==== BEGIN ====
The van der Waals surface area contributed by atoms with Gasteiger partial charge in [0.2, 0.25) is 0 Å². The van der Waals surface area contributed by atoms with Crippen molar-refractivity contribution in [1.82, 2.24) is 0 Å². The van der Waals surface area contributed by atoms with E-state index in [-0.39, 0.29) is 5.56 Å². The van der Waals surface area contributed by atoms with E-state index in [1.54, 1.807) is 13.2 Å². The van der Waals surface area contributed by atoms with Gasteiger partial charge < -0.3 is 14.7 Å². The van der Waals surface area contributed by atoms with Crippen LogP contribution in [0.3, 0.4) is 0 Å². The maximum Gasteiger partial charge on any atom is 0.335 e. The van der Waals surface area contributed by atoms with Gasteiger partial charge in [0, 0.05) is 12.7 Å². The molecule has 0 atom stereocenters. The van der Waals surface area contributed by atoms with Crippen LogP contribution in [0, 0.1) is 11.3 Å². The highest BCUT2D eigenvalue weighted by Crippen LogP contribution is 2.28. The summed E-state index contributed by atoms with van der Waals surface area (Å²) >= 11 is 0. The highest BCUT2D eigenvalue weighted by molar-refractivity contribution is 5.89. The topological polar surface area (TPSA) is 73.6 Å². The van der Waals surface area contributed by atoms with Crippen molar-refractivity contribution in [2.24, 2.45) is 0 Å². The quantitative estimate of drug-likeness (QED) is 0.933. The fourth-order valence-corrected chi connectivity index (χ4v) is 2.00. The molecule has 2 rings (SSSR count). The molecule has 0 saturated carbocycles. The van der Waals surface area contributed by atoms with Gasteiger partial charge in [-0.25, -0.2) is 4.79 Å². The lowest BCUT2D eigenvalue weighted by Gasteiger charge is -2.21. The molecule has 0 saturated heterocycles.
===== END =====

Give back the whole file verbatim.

The van der Waals surface area contributed by atoms with Gasteiger partial charge in [0.2, 0.25) is 0 Å². The van der Waals surface area contributed by atoms with Crippen molar-refractivity contribution in [1.82, 2.24) is 0 Å². The van der Waals surface area contributed by atoms with E-state index in [-0.39, 0.29) is 5.56 Å². The van der Waals surface area contributed by atoms with E-state index in [1.54, 1.807) is 13.2 Å². The van der Waals surface area contributed by atoms with Gasteiger partial charge < -0.3 is 14.7 Å². The van der Waals surface area contributed by atoms with Crippen LogP contribution in [0.3, 0.4) is 0 Å². The maximum Gasteiger partial charge on any atom is 0.335 e. The van der Waals surface area contributed by atoms with Gasteiger partial charge in [0, 0.05) is 12.7 Å². The molecule has 0 atom stereocenters. The van der Waals surface area contributed by atoms with Crippen LogP contribution in [0, 0.1) is 11.3 Å². The highest BCUT2D eigenvalue weighted by Crippen LogP contribution is 2.28. The summed E-state index contributed by atoms with van der Waals surface area (Å²) >= 11 is 0. The highest BCUT2D eigenvalue weighted by molar-refractivity contribution is 5.89. The topological polar surface area (TPSA) is 73.6 Å². The van der Waals surface area contributed by atoms with Crippen molar-refractivity contribution in [2.24, 2.45) is 0 Å². The quantitative estimate of drug-likeness (QED) is 0.933. The fourth-order valence-corrected chi connectivity index (χ4v) is 2.00. The molecule has 2 rings (SSSR count). The molecule has 0 saturated carbocycles. The van der Waals surface area contributed by atoms with Gasteiger partial charge in [-0.25, -0.2) is 4.79 Å². The lowest BCUT2D eigenvalue weighted by Gasteiger charge is -2.21. The molecule has 0 saturated heterocycles.